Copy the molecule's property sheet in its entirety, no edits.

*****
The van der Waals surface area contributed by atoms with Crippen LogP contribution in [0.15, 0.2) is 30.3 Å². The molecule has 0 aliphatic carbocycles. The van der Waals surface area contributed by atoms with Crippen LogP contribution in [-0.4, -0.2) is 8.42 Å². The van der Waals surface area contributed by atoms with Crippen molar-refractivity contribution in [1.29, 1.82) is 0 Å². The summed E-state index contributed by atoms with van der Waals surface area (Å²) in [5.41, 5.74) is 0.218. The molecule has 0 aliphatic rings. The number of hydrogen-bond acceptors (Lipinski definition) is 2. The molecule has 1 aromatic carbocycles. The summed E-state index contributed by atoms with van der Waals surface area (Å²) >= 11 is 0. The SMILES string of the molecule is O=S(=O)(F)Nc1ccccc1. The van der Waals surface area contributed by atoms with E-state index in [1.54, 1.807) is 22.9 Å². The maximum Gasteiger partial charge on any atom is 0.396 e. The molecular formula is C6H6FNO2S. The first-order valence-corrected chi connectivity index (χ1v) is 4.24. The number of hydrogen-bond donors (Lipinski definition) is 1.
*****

The van der Waals surface area contributed by atoms with Crippen LogP contribution in [0.15, 0.2) is 30.3 Å². The molecule has 0 aliphatic carbocycles. The van der Waals surface area contributed by atoms with Crippen LogP contribution in [-0.4, -0.2) is 8.42 Å². The van der Waals surface area contributed by atoms with Crippen molar-refractivity contribution in [1.29, 1.82) is 0 Å². The summed E-state index contributed by atoms with van der Waals surface area (Å²) in [5.41, 5.74) is 0.218. The molecule has 0 aliphatic rings. The number of hydrogen-bond acceptors (Lipinski definition) is 2. The molecule has 1 aromatic carbocycles. The summed E-state index contributed by atoms with van der Waals surface area (Å²) >= 11 is 0. The SMILES string of the molecule is O=S(=O)(F)Nc1ccccc1. The van der Waals surface area contributed by atoms with E-state index in [1.54, 1.807) is 22.9 Å². The maximum Gasteiger partial charge on any atom is 0.396 e. The molecular formula is C6H6FNO2S. The first-order valence-corrected chi connectivity index (χ1v) is 4.24. The number of hydrogen-bond donors (Lipinski definition) is 1.